BH: Many parents who relax a child's hair say they do it because they don't have time to care for natural hair. What would you like to tell parents who are frustrated or lack knowledge about caring for their children's hair?

DB: Managing textured hair can be challenging for working mothers; however, to use a chemical relaxer on a young five year-old child seems very extreme, but it happens every day. Exposing a young child with a sensitive and delicate scalp to the corrosive chemicals of a relaxer can cause serious damage. Whether a concerned mother uses professional salon services or a home "kiddie" perm kit, over a long period of time, the harsh chemicals of the relaxing service can result in scalp chemical burns, severe hair thinning, balding or alopecia, uncontrollable breakage and in extreme cases, the fumes may cause eye and throat irritation.

Mothers love their daughters and don't want to expose their babies to harmful chemicals, but they are frustrated by hair and time management and lack the correct tools and products that can make textured hair more styling friendly. Today, a vast amount of information is available to parents; with social media like YouTube and blog sites that focus on "do it yourself" DIY procedures, parents can receive step-by-step instructions on how to manage and style their daughters' textured hair. Of course, hands-on workshops, like my Mommy and Me Workshop, are the most immediate in learning how to address the needs of their daughters' hair and scalp. With a professional stylist to guide the parents, the learning curve is faster.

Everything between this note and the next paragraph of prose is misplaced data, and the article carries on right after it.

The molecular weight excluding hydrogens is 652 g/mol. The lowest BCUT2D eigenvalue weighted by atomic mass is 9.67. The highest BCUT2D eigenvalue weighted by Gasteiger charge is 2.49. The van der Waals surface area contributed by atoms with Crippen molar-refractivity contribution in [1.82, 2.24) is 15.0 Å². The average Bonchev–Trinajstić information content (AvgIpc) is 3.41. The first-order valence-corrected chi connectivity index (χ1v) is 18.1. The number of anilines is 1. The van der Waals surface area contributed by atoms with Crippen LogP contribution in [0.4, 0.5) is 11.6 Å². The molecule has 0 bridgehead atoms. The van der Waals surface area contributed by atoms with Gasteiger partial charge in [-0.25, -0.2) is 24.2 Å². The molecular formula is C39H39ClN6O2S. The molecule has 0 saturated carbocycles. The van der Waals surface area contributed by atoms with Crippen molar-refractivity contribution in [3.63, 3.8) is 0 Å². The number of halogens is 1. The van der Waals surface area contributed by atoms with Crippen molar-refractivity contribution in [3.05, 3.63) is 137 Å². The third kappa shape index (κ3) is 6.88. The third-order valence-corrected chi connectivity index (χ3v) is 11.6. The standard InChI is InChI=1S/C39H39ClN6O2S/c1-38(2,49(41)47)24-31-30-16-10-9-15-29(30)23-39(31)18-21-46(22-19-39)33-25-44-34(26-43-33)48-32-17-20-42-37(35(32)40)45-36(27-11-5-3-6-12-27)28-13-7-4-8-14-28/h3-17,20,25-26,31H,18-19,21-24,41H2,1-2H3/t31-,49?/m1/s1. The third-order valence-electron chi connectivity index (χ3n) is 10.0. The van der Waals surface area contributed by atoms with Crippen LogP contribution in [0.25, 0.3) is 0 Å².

My final word to frustrated parents: please be patient with yourself and with her hair. What you do to her hair will follow her for the rest of her life. Keep her hair natural and chemical-free for as long as possible. Let it be her decision at an age and time when she knows all the options and pitfalls to having chemically straightened hair.

BH: What's your personal philosophy when it comes to healthy hair? How important is it to have an overall healthy lifestyle?

DB: My personal philosophy to healthy hair is "less is best". By this I mean to do less to your fragile textured hair; less harsh style manipulation, less heavy extensions, less tight weaves, less harsh chemicals, less heat and less moisture stripping from frequent shampooing with sulfate shampoos. When it relates to natural hair care, "less is more". Keeping the textured hair in its optimum moisture/protein balance is the key to strong, healthy, manageable hair.

For many, choosing to "go natural" is more than just a hairstyle change, but a lifestyle change. Natural hair is an integrated system; it is beauty from the inside out. We realize now that organic, chemically-free foods are the best nutritional support to beautiful hair and skin. Putting a great conditioner on your hair is just half of the regimen to healthy hair. The other half to the natural beauty regimen is a high vegetable, fruit and herbal diet, regular exercise, minimal stress, reduced exposure to a toxic environment and the use of topical products that offer botanicals, fruits, vegetables, herbs, nurturing oils and butters. Beautiful, healthy hair is the byproduct of a healthy, balanced body and mind.

Interview continued on next page...